Mount St. Helens

May 18th marked 36 years since our mountain blew. Folks in the know reported it was ready to erupt, so my boss drove to St. Helens on the 10th and reported that it seemed to be bulging on the side facing the place where he stood. An Oregonian Newspaper reporter interviewed Harry Truman, the owner of the Spirit Lake Lodge, and asked what he was going to do. “Nothing,” Harry said. “My wife is buried right over there. If this old mountain wants me I’ll be right here where I’ve been for the past 60 years,” he added.

We all had plenty of advance warning. We shouldn’t have been surprised.

But we were.

Maybe it was because the side blew out rather than the top like volcanos are supposed to.

A friend and I rode motorcycles to Portland that day. The sky was filled with gray ash billowing thousands of feet into the sky. It was a glimpse into the ancient past when Earth was still a hot cinder.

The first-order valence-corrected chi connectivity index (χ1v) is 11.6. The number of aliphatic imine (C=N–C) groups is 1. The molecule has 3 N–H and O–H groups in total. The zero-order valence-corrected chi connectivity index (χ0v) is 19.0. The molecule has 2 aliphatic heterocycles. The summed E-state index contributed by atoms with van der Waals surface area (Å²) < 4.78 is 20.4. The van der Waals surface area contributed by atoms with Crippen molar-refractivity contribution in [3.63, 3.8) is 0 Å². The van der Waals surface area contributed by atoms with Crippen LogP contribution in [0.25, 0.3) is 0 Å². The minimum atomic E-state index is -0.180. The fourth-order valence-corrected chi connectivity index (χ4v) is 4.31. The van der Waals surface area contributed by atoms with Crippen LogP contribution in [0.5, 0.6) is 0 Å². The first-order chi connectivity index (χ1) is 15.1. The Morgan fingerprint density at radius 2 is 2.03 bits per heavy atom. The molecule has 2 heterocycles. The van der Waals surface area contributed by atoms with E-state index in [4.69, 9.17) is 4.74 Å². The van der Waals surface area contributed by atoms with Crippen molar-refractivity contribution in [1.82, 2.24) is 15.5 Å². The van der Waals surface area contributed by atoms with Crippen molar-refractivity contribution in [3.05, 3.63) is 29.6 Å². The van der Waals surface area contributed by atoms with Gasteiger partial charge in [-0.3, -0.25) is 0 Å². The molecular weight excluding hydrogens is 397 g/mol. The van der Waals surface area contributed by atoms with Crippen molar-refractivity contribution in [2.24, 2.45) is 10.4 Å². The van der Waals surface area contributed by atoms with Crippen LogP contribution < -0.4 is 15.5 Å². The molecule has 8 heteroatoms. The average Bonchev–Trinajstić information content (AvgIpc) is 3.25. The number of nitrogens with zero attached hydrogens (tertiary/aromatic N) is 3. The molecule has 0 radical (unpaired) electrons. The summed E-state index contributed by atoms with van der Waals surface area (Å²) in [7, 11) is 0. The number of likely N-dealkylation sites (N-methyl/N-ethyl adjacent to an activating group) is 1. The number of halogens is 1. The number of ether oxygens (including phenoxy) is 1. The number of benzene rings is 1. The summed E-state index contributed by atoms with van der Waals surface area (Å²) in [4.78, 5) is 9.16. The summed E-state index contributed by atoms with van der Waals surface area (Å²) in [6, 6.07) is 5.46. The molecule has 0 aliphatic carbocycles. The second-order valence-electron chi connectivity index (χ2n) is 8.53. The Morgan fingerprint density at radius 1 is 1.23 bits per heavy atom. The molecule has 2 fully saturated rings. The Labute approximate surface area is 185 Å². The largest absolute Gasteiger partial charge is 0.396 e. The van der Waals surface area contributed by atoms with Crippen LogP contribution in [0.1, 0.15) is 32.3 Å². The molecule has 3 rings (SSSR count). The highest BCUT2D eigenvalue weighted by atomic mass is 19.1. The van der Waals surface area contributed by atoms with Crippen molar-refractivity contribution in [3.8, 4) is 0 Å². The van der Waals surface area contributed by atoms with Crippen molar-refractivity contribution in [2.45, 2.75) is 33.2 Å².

Living along the Pacific Rim I remembered one volcano setting off another, and I wondered if this was a precursor of what was yet to come. No one knew.

Later that day the wind shifted, bringing the ash south, covering our streets and lawns with what looked like the results of a gray snow storm. People covered their faces for fear the “snow” brought with it a deadly poison.

But most of our fears proved to be unfounded. We survived to tell our stories. Within a few months ear rings made of Mt. St. Helens ear rings were on sale all over Washington State.

Now, 36 years later, the event is mostly forgotten like birthdays and wedding anniversaries.

After viewing the many photos I recognized that old Broken Top, a mountain in Oregon’s Cascade Range is what remains of an ancient volcano. During the early minutes of sunrise I can see that Broken Top is missing one side just like St. Helens.

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